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Ah, the signs of autumn in California: red-flag fire warnings, a looming drought, and high winds blowing political leaflets down the street like tumbleweeds. Normally, I would have recycled the stray election mailer I picked up in my driveway the other day, but this one caught my eye. Beneath photos of Joe Biden and Kamala Harris, the “Coalition for Literacy Newsletter” featured large endorsements for and against state propositions—most of which directly contradicted the California Democratic Party’s own positions. Next to a photo of a little girl, the mailer explained that it had been sent by “a non-profit organization devoted to promoting literacy in our schools and communities.” Huh? What the heck does telling Californians how to vote on ballot measures have to do with encouraging more kids to read? 

Nothing—and that’s the point. This particular kind of junk mail has been a feature of California elections for decades. Under state law, candidates and campaigns may pay to appear on “slate mailers” that flood voters’ mailboxes in the weeks before Election Day. The consultants and organizations behind the mailings usually have no official connections to parties or advocacy groups and hide behind innocuous sounding names like the Coalition for Senior Citizen Security, Millennials for Effective Government, Hometown Voter Guide, or Woman’s Voice. 

The mailers are a relatively inexpensive way for campaigns to reach lots of voters—and create the impression that they have broad support. It’s not clear how much impact they have; like a lot of direct mail, most are probably ignored. Landslide Communications, the producer of Women’s Voice and other fliers, touts a testimonial from someone who said one of its mailers “was the only one he observed a voter actually take to the polls.” A political science study from the late ’90s found that “Slate mail can be persuasive, at least in elections where voters lack alternative sources of information.” 

If politics makes strange bedfellows, then California’s pay-to-play mailers are an open marriage of convenience. In 2018, Woman’s Voice’s gubernatorial pick was a Republican assemblyman who had been accused of sexual harassment. As CalMatters reports, the current crop of slate mailers includes the Committee to Protect the Political Rights of Minorities, a front for a consulting firm run by the head of the state NAACP; the COPS Voter Guide, which opposes a tough on crime proposition backed by law enforcement groups; and the Voter Education Coalition, which supports the lawmaker who wrote a labor law regulating gig-economy companies like Uber and Lyft—and also promotes Proposition 22, a ballot measure that would undo that very law.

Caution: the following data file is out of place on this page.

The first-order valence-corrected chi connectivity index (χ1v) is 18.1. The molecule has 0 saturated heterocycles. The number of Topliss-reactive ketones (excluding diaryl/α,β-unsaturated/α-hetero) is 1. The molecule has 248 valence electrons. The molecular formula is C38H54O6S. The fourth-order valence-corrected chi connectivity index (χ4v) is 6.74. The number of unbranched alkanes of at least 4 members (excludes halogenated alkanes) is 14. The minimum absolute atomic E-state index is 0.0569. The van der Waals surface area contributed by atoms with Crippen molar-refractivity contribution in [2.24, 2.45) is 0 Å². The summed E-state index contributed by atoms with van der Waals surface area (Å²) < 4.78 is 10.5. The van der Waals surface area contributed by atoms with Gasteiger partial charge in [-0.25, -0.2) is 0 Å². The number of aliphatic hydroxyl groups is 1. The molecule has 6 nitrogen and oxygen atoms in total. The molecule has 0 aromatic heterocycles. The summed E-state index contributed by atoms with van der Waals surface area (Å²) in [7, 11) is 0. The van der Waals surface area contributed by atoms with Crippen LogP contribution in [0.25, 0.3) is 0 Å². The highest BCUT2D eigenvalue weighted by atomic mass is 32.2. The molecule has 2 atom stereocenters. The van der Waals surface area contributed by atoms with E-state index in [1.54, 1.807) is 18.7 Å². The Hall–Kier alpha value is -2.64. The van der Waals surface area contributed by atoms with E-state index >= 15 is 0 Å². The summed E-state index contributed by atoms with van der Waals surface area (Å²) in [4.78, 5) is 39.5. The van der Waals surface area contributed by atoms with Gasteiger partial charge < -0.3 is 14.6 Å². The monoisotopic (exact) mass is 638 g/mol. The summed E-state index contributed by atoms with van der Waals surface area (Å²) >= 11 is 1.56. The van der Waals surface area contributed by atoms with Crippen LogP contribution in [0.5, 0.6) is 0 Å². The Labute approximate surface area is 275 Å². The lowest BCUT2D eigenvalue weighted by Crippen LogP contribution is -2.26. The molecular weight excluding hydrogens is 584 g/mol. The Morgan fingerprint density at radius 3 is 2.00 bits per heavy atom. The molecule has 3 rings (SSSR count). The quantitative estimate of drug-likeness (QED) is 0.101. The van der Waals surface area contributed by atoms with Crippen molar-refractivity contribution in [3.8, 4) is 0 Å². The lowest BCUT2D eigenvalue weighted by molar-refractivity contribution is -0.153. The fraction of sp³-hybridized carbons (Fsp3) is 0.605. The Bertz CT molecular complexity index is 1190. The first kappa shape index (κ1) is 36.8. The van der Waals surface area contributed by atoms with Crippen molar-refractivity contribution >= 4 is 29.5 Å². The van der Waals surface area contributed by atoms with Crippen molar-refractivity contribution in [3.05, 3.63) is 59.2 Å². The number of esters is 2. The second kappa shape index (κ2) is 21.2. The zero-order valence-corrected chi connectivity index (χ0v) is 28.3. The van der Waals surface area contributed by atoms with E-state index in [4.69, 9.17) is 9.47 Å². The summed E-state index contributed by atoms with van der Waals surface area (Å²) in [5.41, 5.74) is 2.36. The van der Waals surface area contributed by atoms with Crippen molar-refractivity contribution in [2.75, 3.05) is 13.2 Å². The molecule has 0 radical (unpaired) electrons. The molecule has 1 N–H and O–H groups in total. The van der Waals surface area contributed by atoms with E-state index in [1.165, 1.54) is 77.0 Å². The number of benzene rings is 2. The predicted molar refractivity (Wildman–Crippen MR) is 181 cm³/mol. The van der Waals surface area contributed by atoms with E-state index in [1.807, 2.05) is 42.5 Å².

Slate mailers must disclose who’s paid them for endorsements. Yet there’s a twist: They may also picture or list candidates and campaigns that haven’t paid to be promoted. By name-dropping a well-known or popular politician, mailers may signal that they represent a partisan slate—which explains why Biden and Harris are on the flier I scooped up—and why a slew of local progressive candidates had paid to be listed alongside them.    

These unsolicited mashups can be misleading. Earlier this month, Californians received a mailer called the “Feel the Bern, Progressive Voter Guide,” which endorsed Biden and encouraged them to vote yes on Proposition 22. Sen. Bernie Sanders angrily tweeted that he had no connection with the voter guide and asked Uber and Lyft “to publicly denounce the deception.” Campaign finance records show that the mailers were produced by a group in Long Beach that had received $20,000 from the Yes on 22 campaign. (So far, the Yes campaign, which has spent nearly $200 million, has spent nearly $900,000 on slate mailers.)

Looking into the Coalition for Literacy, I found that—shocker!—it is not simply an educational nonprofit that dabbles in political advertising. In 2019, according to its tax filings, it donated $20,000 worth of books. Yet in 2020 it has taken in nearly $2.5 million for its endorsements and mailed more than 5 million pieces of mail. As a 501(c)4 group, it is allowed to engage in political activity; however, its articles of incorporation, filed with California’s secretary of state, say that it “shall not participate or intervene in any political campaign (including publishing or distributing statements) in connection with any candidate for public office.”

My peek under the astroturf also revealed some skeletons. The Coalition for Literacy operates out of an office in Torrance, California, that’s also been listed as the address of other slate mailers such as Budget Watchdogs, Educate Your Vote, Coalition for California, and the California Voter Guide. Tax and business records list Timothy Carey as one of the organization’s chief officers. In 2002, the San Francisco Chronicle caught some candidates off guard when it reported that the “direct-mailing whiz” they’d paid for mailers had been convicted of child molestation in 1992. (A few years earlier, Carey sued someone who had told his clients about his criminal record.) 

In the midst of an election year when we’re drowning in undiluted streams of digital misinformation, shady mailers feel almost like quaint throwbacks. Like pumpkin spice, they’re a seasonal annoyance: Just when you’re sick of seeing them everywhere, they’re gone… until next time.


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